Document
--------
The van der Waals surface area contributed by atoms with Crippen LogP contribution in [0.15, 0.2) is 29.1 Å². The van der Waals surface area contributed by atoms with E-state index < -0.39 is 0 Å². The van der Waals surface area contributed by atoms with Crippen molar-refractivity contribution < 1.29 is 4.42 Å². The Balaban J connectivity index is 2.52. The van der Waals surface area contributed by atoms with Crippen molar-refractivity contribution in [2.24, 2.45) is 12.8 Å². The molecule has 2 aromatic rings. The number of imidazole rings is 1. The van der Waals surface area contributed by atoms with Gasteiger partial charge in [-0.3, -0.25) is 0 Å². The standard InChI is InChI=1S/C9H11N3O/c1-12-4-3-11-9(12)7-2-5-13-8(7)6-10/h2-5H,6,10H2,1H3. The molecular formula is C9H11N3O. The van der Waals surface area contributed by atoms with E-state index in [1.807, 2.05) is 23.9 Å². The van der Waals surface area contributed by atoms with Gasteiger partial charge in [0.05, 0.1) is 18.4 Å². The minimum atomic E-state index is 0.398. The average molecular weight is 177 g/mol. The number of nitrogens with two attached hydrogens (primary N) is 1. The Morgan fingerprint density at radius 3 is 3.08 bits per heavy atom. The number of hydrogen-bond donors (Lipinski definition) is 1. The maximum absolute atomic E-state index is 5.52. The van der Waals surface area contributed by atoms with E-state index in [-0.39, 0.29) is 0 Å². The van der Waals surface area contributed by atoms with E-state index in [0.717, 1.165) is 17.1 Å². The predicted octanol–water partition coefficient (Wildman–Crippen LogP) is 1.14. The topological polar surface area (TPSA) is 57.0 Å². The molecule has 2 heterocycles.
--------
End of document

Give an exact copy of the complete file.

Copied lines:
The van der Waals surface area contributed by atoms with Crippen LogP contribution in [0.15, 0.2) is 29.1 Å². The van der Waals surface area contributed by atoms with E-state index < -0.39 is 0 Å². The van der Waals surface area contributed by atoms with Crippen molar-refractivity contribution < 1.29 is 4.42 Å². The Balaban J connectivity index is 2.52. The van der Waals surface area contributed by atoms with Crippen molar-refractivity contribution in [2.24, 2.45) is 12.8 Å². The molecule has 2 aromatic rings. The number of imidazole rings is 1. The van der Waals surface area contributed by atoms with Gasteiger partial charge in [-0.3, -0.25) is 0 Å². The standard InChI is InChI=1S/C9H11N3O/c1-12-4-3-11-9(12)7-2-5-13-8(7)6-10/h2-5H,6,10H2,1H3. The molecular formula is C9H11N3O. The van der Waals surface area contributed by atoms with E-state index in [1.807, 2.05) is 23.9 Å². The van der Waals surface area contributed by atoms with Gasteiger partial charge in [0.05, 0.1) is 18.4 Å². The minimum atomic E-state index is 0.398. The average molecular weight is 177 g/mol. The number of nitrogens with two attached hydrogens (primary N) is 1. The Morgan fingerprint density at radius 3 is 3.08 bits per heavy atom. The number of hydrogen-bond donors (Lipinski definition) is 1. The maximum absolute atomic E-state index is 5.52. The van der Waals surface area contributed by atoms with E-state index in [-0.39, 0.29) is 0 Å². The van der Waals surface area contributed by atoms with E-state index in [0.717, 1.165) is 17.1 Å². The predicted octanol–water partition coefficient (Wildman–Crippen LogP) is 1.14. The topological polar surface area (TPSA) is 57.0 Å². The molecule has 2 heterocycles.